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Indocyanine Green Fluorescence Angiography in Minor Lower Extremity Amputations: A Useful Technique?

      Abstract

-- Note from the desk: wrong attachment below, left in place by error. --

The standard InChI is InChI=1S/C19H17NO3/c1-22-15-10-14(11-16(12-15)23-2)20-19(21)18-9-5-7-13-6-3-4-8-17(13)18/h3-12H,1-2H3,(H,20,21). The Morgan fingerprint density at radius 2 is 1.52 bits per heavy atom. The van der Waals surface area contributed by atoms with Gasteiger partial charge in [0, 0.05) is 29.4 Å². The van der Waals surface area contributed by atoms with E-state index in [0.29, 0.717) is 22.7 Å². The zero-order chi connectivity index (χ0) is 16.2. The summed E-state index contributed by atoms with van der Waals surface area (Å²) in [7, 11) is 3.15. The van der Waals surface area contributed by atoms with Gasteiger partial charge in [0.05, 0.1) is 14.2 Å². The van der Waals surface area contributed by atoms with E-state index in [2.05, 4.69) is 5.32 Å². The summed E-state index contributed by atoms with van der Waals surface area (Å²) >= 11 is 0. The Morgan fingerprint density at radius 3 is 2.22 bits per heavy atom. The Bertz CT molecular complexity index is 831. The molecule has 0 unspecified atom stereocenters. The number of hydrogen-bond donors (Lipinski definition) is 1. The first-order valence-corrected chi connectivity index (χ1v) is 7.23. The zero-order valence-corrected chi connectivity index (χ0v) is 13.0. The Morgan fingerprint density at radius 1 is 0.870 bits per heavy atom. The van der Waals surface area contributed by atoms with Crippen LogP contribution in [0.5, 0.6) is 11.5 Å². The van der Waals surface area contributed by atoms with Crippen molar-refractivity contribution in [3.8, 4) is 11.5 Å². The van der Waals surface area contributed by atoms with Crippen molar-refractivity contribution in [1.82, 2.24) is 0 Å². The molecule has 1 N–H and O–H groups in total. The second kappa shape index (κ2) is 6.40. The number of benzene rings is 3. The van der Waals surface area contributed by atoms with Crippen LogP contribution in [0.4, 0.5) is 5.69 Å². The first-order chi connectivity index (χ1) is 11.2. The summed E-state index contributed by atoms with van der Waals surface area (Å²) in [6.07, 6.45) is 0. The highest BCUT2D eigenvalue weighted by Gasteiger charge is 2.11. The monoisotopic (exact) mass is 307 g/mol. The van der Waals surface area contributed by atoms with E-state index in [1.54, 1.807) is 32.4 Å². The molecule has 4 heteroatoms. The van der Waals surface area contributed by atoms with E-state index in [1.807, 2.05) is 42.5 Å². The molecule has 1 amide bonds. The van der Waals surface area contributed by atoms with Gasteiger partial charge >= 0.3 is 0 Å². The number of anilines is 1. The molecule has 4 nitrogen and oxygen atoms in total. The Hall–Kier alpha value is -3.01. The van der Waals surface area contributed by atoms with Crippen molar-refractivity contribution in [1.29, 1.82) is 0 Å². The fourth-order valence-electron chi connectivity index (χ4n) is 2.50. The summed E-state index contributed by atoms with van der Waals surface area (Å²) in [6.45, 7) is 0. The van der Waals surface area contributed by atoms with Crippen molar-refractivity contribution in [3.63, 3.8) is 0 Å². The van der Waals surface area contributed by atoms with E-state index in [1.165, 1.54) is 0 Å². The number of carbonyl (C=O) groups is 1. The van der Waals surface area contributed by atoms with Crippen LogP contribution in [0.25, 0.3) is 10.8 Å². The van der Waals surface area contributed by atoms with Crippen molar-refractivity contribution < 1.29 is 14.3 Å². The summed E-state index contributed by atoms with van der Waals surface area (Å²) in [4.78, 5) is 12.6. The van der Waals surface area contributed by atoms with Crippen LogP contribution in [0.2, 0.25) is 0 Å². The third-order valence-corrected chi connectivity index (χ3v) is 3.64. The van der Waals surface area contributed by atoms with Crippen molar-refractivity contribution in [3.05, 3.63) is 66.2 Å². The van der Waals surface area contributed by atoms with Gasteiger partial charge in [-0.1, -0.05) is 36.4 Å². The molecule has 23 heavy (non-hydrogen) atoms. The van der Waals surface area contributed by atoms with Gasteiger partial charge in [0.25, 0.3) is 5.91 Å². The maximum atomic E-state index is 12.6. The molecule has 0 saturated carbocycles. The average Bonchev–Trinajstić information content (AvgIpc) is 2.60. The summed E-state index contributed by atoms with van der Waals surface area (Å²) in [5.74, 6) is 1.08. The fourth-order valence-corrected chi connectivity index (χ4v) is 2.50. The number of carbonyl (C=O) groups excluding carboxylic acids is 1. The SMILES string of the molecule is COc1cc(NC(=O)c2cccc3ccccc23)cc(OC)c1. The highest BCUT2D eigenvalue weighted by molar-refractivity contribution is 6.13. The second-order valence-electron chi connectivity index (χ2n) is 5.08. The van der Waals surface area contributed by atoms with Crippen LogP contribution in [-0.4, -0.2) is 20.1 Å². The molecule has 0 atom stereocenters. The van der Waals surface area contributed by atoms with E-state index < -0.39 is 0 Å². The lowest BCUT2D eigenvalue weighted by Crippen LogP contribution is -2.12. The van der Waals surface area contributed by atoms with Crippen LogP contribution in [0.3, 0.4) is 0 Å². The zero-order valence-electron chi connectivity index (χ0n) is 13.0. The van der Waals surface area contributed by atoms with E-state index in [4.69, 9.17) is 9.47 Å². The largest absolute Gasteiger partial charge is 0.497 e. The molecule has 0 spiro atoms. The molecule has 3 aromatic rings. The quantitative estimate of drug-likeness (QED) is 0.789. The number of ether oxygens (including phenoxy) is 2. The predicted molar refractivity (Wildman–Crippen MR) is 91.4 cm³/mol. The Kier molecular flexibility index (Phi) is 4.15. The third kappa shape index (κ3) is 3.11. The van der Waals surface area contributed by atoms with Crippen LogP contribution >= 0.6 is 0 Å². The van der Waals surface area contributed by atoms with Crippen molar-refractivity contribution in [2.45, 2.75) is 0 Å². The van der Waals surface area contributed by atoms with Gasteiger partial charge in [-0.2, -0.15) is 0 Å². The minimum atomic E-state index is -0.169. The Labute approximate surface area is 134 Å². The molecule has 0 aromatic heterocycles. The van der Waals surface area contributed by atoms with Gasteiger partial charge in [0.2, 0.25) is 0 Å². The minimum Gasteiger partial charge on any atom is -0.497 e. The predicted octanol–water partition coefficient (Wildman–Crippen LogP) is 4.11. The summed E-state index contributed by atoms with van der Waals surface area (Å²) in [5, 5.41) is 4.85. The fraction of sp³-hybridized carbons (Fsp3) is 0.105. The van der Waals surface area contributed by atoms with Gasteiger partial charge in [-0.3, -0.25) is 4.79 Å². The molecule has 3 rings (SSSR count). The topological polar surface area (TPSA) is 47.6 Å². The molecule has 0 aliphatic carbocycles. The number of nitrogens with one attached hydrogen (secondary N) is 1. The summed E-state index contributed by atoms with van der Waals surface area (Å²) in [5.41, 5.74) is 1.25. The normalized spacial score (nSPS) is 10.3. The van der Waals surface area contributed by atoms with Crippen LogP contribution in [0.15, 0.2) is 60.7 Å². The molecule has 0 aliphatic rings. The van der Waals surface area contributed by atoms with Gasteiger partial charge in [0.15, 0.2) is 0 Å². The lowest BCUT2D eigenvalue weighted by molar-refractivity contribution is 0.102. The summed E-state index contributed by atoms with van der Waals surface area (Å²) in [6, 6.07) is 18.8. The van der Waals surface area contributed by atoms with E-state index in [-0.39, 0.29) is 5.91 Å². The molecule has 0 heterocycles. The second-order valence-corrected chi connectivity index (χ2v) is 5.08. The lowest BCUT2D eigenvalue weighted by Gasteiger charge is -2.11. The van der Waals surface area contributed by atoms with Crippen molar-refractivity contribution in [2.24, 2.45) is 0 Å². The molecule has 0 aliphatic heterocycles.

Complications remain despite conventional methods aimed at improving survivorship of lower extremity amputations. High rates of wound dehiscence, readmission, and revision surgery warrant the development of innovative methods to improve amputation survivorship. One such method employs the use of indocyanine green dye (ICG); an inert chemical injected intraoperatively which can be used to visualize dermal blood flow in real time. There is little objective data available to help guide the use of indocyanine green in limb salvage procedures. The present study compares a group of 31 patients undergoing minor lower extremity amputation with the use of indocyanine green with a control group of 62 patients in which traditional methods were used. Minimum follow-up of 9 months was obtained, leaving 93 patients in total for analysis. Success was defined as a healed amputation within 60 days of follow-up. Uneventful amputation healing occurred in 35.5% and 33.9% of indocyanine green and control patients, respectively. Overall, there was no significant difference in outcomes between groups (p = .965), or success versus failure (p = 1.0). Patient undergoing minor lower extremity amputation with the use of ICG fluorescence angiography did not have statistically inferior outcomes to patients who underwent amputations at the same level with traditional assessments of perfusion. Further research involving the use of this technique is warranted.

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